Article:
Board of trustees votes to rename the library

Lee Hughes, Assistant News Editor

Sawyer Loftus

The decision making body of the University, the board of trustees, unanimously voted to approve the renaming of Bailey/Howe Library during their biannual meeting Oct. 26, making the name change official and meeting social justice group NoNames for Justice’s demand to remove Guy Bailey’s name.
The Board approved the new name to be the David Howe Library.

During their protests last spring, NoNames gave demands to the university, including the demand to rename the library in light of Bailey’s ties to the eugenics movement in Vermont.

Nonames representative Starrkeisha “Starr” Cobb, a senior, said they are very happy that the library was renamed.

“We’ve done so much, and this is going to be the one we are going to be remembered for,” Cobb said. “It’s like finally our work is being seen by others, so it feels good for all of us.”

Although they were frustrated at having to go through the Board to rename the library, Cobb said NoNames is prepared to do what is necessary to achieve their goals.

“We have to support that process,” they said. “Any way it can get accomplished, any way that anything we want to get accomplished we’re ready to go through it.”

Ron Lumbra, chair of the renaming committee and co-chair of the Board of Trustees, said that plans are underway to change all of associated signs.

“One of the things that we worked hard to do was to be very deliberate, very thoughtful, to do nothing in haste and to really look at this situation from all angles and perspectives,” Lumbra said.

The committee found that Bailey was involved with the eugenics movement in Vermont as well as having left the University nearly bankrupt, Lumbra told the Board.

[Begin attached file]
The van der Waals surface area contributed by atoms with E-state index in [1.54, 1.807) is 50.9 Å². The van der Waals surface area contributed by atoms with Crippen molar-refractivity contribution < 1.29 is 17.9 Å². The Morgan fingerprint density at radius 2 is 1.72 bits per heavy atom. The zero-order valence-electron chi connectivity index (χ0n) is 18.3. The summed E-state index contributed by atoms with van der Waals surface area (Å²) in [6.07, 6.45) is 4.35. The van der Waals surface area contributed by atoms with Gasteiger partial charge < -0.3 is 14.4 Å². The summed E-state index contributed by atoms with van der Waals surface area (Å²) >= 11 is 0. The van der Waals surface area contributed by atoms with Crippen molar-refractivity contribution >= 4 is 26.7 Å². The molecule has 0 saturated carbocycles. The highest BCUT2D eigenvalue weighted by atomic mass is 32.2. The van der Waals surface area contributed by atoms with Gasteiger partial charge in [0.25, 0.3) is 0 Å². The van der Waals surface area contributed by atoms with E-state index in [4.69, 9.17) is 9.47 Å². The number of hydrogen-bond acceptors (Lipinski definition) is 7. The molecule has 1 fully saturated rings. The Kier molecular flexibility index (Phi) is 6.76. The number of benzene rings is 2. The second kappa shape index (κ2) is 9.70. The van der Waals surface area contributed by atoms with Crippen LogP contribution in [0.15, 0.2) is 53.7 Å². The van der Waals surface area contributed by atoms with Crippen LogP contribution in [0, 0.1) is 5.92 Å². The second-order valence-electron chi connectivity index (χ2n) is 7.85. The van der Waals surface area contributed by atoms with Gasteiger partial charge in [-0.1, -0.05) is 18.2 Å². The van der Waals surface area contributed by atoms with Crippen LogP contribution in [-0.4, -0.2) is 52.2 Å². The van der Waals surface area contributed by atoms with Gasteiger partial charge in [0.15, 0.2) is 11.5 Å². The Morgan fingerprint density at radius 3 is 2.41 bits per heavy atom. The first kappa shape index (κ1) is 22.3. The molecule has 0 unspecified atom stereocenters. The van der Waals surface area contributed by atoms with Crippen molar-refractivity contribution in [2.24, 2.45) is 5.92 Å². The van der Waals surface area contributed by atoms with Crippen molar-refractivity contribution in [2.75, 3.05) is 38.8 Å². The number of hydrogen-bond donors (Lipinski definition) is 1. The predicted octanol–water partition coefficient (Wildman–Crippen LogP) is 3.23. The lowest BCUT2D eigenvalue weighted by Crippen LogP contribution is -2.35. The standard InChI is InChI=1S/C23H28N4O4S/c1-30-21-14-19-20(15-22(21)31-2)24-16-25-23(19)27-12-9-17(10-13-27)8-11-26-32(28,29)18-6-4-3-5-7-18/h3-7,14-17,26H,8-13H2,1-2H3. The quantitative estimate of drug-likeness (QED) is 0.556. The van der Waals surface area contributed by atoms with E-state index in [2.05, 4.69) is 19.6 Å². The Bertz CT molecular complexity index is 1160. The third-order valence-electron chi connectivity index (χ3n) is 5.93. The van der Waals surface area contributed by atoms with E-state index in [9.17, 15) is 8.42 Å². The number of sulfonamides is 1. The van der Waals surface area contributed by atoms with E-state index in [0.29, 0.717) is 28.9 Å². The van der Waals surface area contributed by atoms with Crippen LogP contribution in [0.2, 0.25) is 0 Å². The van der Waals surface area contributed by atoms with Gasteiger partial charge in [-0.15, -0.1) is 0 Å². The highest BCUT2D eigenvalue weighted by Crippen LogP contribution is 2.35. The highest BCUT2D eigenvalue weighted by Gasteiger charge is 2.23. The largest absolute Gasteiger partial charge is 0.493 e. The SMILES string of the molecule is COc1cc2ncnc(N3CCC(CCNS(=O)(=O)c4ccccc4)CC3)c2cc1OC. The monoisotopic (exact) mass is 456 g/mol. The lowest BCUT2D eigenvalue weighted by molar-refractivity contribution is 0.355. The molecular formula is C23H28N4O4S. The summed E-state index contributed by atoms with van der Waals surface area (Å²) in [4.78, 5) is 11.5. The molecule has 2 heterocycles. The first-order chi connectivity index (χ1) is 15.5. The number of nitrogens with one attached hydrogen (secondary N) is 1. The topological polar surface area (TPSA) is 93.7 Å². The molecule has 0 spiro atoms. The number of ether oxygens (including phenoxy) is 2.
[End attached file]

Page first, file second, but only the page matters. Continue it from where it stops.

It then voted to support the renaming off the library, he told the Board.

“We deliberated very carefully, and we thought very carefully about his role on the library,” he said.

Sydney Hilker, a second year medical student on the Board, participated in the renaming committee. She said her experience on the committee made her very proud to be a part of the UVM community.

“I think we came to what we felt was the right decision, but it wasn’t an easy one,” Hilker said. “It was a long process.”

SGA President junior Ethan Foley said that he is proud of the work that everyone put into getting this change and he is happy that the Board took its time to deliberate on this issue.

Oct. 23 SGA approved legislation supporting the renaming of the library.

“It’s a really cool time to be at UVM,” Foley said.

Eugenics at UVM was spearheaded by Professor Henry F. Perkins in the early 20th century, with support from then President Guy Bailey, according to the UVM page on eugenics. At UVM eugenics took the form of a survey.

The survey was intended to further eugenic research, public education on the findings and support legislation to reduce Vermont’s ‘social problem group,’ according to UVM’s webpage.

The most notorious of the policies was the 1931 eugenic sterilization law, according to the webpage.

With the library’s name change, NoNames is still working on its other demands, such as increased funding for diversity groups on campus, Cobb said.

“We are still in this fight,” they said. “When we need to protest we will.”